Reasons for completion
Primary reasons for completion
Electricity consumption is constantly growing throughout the world and we can hardly assume that the situation will not be the same in Europe or the Czech Republic. In spite of complex renewal projects and new construction of coal-fired and gas power plants in the Czech Republic and its neighbouring countries, it is already apparent that there will be a lack of electricity production capacities.
The lacking volume of electricity can be, theoretically, covered by imports from abroad. However, current analysis shows that due to growing demand for electricity in Europe and the fact that many European countries are coping with the problem of replacing plants coming to the end of their life span and those which are closed down, it will be very uncertain to buy electricity from foreign countries in the future.
Possible electricity shortages in the market would lead to a significant increase in its price. If we want the Czech Republic to remain self-sufficient in electricity production and not to depend on its imports, it is necessary to start constructing new production resources well in advance.
Further, it is obvious that the rapid economic growth the Czech Republic is experiencing now depends on the increased electricity consumption, as shown in the following chart.
Scenario of net domestic low, reference, high, history-measured, history-converted electricity consumption until 2020
|Survey of relevant data for construction of new nuclear reactors|
|Electricity consumption in the CR in 2007||59.7 TWh||Total net consumption|
|72.0 TWh||Total gross production|
|Electricity consumption in the CR in 2020||70 TWh||Net consumption; forecast of the State Energy Policy ((“Green Scenario” approved by the Czech government in 2004)|
|101 TWh||Forecast of EGU Brno (low consumption scenario)|
|110 TWh||Forecast of EGU Brno (high consumption scenario)|
|Estimated deficit (lacking volume) of electricity in the Czech Republic in 2020||59-68 TWh||Output of NP identical to 2005, non-realised programme of CEZ coal-fired power plants renewal, possible energy savings excluded|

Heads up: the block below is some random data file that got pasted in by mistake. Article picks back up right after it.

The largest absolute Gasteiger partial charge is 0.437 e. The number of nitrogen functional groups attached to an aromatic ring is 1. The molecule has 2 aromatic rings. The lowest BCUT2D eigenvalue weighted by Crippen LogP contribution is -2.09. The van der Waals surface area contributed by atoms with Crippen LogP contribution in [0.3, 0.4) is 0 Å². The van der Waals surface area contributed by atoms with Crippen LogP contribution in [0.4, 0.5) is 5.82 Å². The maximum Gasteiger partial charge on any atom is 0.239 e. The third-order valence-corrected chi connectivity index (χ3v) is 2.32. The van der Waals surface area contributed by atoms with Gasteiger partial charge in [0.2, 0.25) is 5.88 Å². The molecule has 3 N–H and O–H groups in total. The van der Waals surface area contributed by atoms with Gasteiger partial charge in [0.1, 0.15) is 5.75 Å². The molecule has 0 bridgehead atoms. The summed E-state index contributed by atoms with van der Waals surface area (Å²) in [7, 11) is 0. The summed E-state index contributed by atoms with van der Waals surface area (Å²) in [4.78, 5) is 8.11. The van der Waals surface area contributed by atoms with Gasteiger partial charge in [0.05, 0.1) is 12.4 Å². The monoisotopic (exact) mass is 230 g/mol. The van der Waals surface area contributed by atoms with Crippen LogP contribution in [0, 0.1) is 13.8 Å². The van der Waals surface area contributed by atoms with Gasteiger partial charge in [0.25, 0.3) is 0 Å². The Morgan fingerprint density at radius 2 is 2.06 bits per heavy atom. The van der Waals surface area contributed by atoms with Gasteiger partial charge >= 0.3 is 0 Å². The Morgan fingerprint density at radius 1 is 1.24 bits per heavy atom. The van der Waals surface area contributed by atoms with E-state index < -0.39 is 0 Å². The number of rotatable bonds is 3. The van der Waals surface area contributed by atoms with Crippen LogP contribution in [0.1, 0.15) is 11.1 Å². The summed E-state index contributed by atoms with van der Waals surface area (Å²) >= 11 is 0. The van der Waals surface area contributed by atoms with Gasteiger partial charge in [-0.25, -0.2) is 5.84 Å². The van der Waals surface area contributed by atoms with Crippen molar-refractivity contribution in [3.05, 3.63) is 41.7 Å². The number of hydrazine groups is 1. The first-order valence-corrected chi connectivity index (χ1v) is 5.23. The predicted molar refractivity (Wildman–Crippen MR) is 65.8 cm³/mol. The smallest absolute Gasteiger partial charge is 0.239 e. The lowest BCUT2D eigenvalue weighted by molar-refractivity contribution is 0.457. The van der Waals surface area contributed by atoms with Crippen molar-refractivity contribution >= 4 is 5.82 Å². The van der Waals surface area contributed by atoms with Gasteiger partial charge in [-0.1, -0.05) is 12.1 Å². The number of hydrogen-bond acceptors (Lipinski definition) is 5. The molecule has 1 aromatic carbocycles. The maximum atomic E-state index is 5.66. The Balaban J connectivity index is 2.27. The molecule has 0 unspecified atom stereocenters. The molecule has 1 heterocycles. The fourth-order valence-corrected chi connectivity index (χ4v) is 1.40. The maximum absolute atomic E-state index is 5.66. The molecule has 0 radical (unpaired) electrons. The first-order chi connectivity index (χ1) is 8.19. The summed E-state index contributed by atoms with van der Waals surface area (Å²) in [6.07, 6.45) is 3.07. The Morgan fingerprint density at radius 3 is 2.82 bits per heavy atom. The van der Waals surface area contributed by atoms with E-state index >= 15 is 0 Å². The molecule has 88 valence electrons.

|35 TWh||Output of nuclear plants identical to 2005, realised renewal of CEZ coal-fired power plants, preparation of commenced steam-gas projects (Pocerady, Uzin), possible energy savings excluded|
Domestic production and consumption until 2040
Primary energy resources, both fossil and renewable, have a limited capacity and their operation is expensive primarily due to a significant growth in prices of oil and gas. Moreover in the coming years, the Czech Republic has to prepare for decreasing utilisable soft coal reserves (even if mining limits are increased). In the case of new coal-fired power plants, a risk of insecure business environment can also be mentioned, because the system of CO2 emission regulation is not yet stabilised in the long-term outlook.
Gas power plants, owing to their emission parameters (they emit approximately half the volume of CO2 when compared to coal-fired plants) and a relatively fast construction, represent a real possibility and CEZ is taking their construction into account. However, it is not appropriate to only use them to cover future consumption as the total costs highly depend on the price of fuel (natural gas) and suppliers.
Other capacities for electricity generation can only serve as supplement resources in the Czech Republic. Hydro resources account for less than 4 per cent of CEZ’s production, while it is not possible to increase their share by constructing new hydro power plants – there are no further suitable localities for them in the Czech Republic.
Renewable energy resources are thus far not economically competitive in most cases. Although they can secure part of the energy needs, the primary condition for them to be extended is technological development which would increase their effectiveness. Except for hydro-electric power plants they profit from subsidised state purchasing prices.
An increase in the domestic capacity of nuclear power plants will also help keep the country’s energy security and decrease its dependence on imports of energy resources from foreign countries in the future. Contrary to gas or oil supplies from less stable world areas, nuclear energy has the advantage of reliable fuel supplies for the plant. The world’s largest producers of uranium today are Canada and Australia, which are stable and traditionally democratic countries. Services related to fuel production are also diversified and they are provided by developed countries. Due to that, the completion of the Temelín Nuclear Power Plant will lead to lower dependence of the Czech Republic on energy resources from risky foreign territories and will help keep the country’s “energy security”.
There is a strong relationship between the economy and the energy industry. Future generations have an inalienable right to preserve or increase the dynamics of the economic development and the standard of living, as well as a right to have enough energy while preserving the environment. Both requirements of our future generations can be completely ensured by nuclear power plants.
Operation of a nuclear power plant does not depend on everyday fuel supplies and nuclear fuel can be easily stored. Nuclear fuel prices are not liable to sudden fluctuation, as like with gas or oil, so the economy of a nuclear power plant is easier to predict.